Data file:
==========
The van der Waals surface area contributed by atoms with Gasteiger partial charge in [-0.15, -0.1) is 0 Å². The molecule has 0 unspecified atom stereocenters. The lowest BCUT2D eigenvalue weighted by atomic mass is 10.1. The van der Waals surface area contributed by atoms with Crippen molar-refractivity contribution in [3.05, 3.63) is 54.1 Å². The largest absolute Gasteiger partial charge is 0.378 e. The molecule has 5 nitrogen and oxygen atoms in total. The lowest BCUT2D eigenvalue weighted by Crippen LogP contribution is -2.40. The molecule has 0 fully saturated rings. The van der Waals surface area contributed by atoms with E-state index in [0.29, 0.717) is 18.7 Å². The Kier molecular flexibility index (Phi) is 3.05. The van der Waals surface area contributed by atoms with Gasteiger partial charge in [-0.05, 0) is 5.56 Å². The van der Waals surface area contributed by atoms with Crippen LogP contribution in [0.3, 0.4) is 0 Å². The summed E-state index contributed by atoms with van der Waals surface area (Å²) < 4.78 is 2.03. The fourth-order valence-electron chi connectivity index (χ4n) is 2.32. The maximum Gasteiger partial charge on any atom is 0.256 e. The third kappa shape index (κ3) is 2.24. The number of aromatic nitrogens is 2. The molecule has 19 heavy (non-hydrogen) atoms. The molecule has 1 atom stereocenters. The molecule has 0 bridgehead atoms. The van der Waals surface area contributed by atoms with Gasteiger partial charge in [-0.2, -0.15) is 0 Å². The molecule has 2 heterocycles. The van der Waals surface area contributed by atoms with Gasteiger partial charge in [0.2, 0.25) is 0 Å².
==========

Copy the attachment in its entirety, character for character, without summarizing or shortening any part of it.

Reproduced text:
The van der Waals surface area contributed by atoms with Gasteiger partial charge in [-0.15, -0.1) is 0 Å². The molecule has 0 unspecified atom stereocenters. The lowest BCUT2D eigenvalue weighted by atomic mass is 10.1. The van der Waals surface area contributed by atoms with Crippen molar-refractivity contribution in [3.05, 3.63) is 54.1 Å². The largest absolute Gasteiger partial charge is 0.378 e. The molecule has 5 nitrogen and oxygen atoms in total. The lowest BCUT2D eigenvalue weighted by Crippen LogP contribution is -2.40. The molecule has 0 fully saturated rings. The van der Waals surface area contributed by atoms with E-state index in [0.29, 0.717) is 18.7 Å². The Kier molecular flexibility index (Phi) is 3.05. The van der Waals surface area contributed by atoms with Gasteiger partial charge in [-0.05, 0) is 5.56 Å². The van der Waals surface area contributed by atoms with Crippen LogP contribution in [0.3, 0.4) is 0 Å². The summed E-state index contributed by atoms with van der Waals surface area (Å²) < 4.78 is 2.03. The fourth-order valence-electron chi connectivity index (χ4n) is 2.32. The maximum Gasteiger partial charge on any atom is 0.256 e. The third kappa shape index (κ3) is 2.24. The number of aromatic nitrogens is 2. The molecule has 19 heavy (non-hydrogen) atoms. The molecule has 1 atom stereocenters. The molecule has 0 bridgehead atoms. The van der Waals surface area contributed by atoms with Gasteiger partial charge in [-0.2, -0.15) is 0 Å². The molecule has 2 heterocycles. The van der Waals surface area contributed by atoms with Gasteiger partial charge in [0.2, 0.25) is 0 Å².